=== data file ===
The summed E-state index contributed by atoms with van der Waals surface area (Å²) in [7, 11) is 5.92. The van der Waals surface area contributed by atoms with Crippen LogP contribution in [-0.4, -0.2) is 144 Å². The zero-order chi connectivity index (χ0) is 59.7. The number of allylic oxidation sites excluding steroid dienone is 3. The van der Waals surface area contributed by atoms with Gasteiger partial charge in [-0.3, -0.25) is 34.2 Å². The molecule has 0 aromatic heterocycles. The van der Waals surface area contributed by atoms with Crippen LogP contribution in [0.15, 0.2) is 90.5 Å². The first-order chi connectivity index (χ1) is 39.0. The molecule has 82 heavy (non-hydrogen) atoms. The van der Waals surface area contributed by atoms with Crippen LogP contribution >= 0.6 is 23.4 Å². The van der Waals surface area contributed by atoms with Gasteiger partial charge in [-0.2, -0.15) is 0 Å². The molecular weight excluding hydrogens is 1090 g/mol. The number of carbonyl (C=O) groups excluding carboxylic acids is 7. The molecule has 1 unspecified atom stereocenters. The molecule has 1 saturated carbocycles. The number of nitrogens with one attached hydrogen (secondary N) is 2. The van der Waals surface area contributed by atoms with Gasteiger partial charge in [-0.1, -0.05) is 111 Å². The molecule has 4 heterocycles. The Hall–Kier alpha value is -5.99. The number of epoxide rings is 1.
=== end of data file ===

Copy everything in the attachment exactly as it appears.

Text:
The summed E-state index contributed by atoms with van der Waals surface area (Å²) in [7, 11) is 5.92. The van der Waals surface area contributed by atoms with Crippen LogP contribution in [-0.4, -0.2) is 144 Å². The zero-order chi connectivity index (χ0) is 59.7. The number of allylic oxidation sites excluding steroid dienone is 3. The van der Waals surface area contributed by atoms with Gasteiger partial charge in [-0.3, -0.25) is 34.2 Å². The molecule has 0 aromatic heterocycles. The van der Waals surface area contributed by atoms with Crippen LogP contribution in [0.15, 0.2) is 90.5 Å². The first-order chi connectivity index (χ1) is 39.0. The molecule has 82 heavy (non-hydrogen) atoms. The van der Waals surface area contributed by atoms with Crippen LogP contribution >= 0.6 is 23.4 Å². The van der Waals surface area contributed by atoms with Gasteiger partial charge in [-0.2, -0.15) is 0 Å². The molecular weight excluding hydrogens is 1090 g/mol. The number of carbonyl (C=O) groups excluding carboxylic acids is 7. The molecule has 1 unspecified atom stereocenters. The molecule has 1 saturated carbocycles. The number of nitrogens with one attached hydrogen (secondary N) is 2. The van der Waals surface area contributed by atoms with Gasteiger partial charge in [-0.1, -0.05) is 111 Å². The molecule has 4 heterocycles. The Hall–Kier alpha value is -5.99. The number of epoxide rings is 1.